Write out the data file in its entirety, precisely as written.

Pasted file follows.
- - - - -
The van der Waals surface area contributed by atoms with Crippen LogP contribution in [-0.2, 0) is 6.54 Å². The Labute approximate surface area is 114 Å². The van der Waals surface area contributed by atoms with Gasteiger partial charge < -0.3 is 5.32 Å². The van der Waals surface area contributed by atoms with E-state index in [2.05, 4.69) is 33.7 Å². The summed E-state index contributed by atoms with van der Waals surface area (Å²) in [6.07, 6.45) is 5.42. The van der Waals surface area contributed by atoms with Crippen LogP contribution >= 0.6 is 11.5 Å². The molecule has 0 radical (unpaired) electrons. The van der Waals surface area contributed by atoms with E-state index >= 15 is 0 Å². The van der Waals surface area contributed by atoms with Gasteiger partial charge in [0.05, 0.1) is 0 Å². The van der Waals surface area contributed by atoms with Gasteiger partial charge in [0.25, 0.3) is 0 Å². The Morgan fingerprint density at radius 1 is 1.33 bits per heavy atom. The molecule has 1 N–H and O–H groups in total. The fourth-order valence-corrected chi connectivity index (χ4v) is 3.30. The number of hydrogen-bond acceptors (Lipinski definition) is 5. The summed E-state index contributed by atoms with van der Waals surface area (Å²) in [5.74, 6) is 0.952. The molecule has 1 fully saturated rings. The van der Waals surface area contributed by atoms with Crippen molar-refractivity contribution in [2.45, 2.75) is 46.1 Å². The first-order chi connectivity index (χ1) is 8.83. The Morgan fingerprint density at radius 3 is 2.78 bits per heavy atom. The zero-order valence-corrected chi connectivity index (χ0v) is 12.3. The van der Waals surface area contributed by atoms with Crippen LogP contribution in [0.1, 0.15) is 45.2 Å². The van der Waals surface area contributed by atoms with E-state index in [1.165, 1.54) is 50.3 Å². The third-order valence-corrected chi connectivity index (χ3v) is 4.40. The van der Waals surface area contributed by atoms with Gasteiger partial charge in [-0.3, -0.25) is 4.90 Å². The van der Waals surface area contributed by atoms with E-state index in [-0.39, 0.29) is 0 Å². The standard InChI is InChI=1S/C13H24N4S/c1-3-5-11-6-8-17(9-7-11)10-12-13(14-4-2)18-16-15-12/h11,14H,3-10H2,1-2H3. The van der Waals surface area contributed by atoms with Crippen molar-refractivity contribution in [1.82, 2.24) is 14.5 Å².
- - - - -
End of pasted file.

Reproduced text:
The van der Waals surface area contributed by atoms with Crippen LogP contribution in [-0.2, 0) is 6.54 Å². The Labute approximate surface area is 114 Å². The van der Waals surface area contributed by atoms with Gasteiger partial charge < -0.3 is 5.32 Å². The van der Waals surface area contributed by atoms with E-state index in [2.05, 4.69) is 33.7 Å². The summed E-state index contributed by atoms with van der Waals surface area (Å²) in [6.07, 6.45) is 5.42. The van der Waals surface area contributed by atoms with Crippen LogP contribution >= 0.6 is 11.5 Å². The molecule has 0 radical (unpaired) electrons. The van der Waals surface area contributed by atoms with E-state index >= 15 is 0 Å². The van der Waals surface area contributed by atoms with Gasteiger partial charge in [0.05, 0.1) is 0 Å². The van der Waals surface area contributed by atoms with Gasteiger partial charge in [0.25, 0.3) is 0 Å². The Morgan fingerprint density at radius 1 is 1.33 bits per heavy atom. The molecule has 1 N–H and O–H groups in total. The fourth-order valence-corrected chi connectivity index (χ4v) is 3.30. The number of hydrogen-bond acceptors (Lipinski definition) is 5. The summed E-state index contributed by atoms with van der Waals surface area (Å²) in [5.74, 6) is 0.952. The molecule has 1 fully saturated rings. The van der Waals surface area contributed by atoms with Crippen molar-refractivity contribution in [2.45, 2.75) is 46.1 Å². The first-order chi connectivity index (χ1) is 8.83. The Morgan fingerprint density at radius 3 is 2.78 bits per heavy atom. The zero-order valence-corrected chi connectivity index (χ0v) is 12.3. The van der Waals surface area contributed by atoms with Crippen LogP contribution in [0.1, 0.15) is 45.2 Å². The van der Waals surface area contributed by atoms with E-state index in [1.165, 1.54) is 50.3 Å². The third-order valence-corrected chi connectivity index (χ3v) is 4.40. The van der Waals surface area contributed by atoms with Gasteiger partial charge in [-0.3, -0.25) is 4.90 Å². The van der Waals surface area contributed by atoms with E-state index in [-0.39, 0.29) is 0 Å². The standard InChI is InChI=1S/C13H24N4S/c1-3-5-11-6-8-17(9-7-11)10-12-13(14-4-2)18-16-15-12/h11,14H,3-10H2,1-2H3. The van der Waals surface area contributed by atoms with Crippen molar-refractivity contribution in [1.82, 2.24) is 14.5 Å².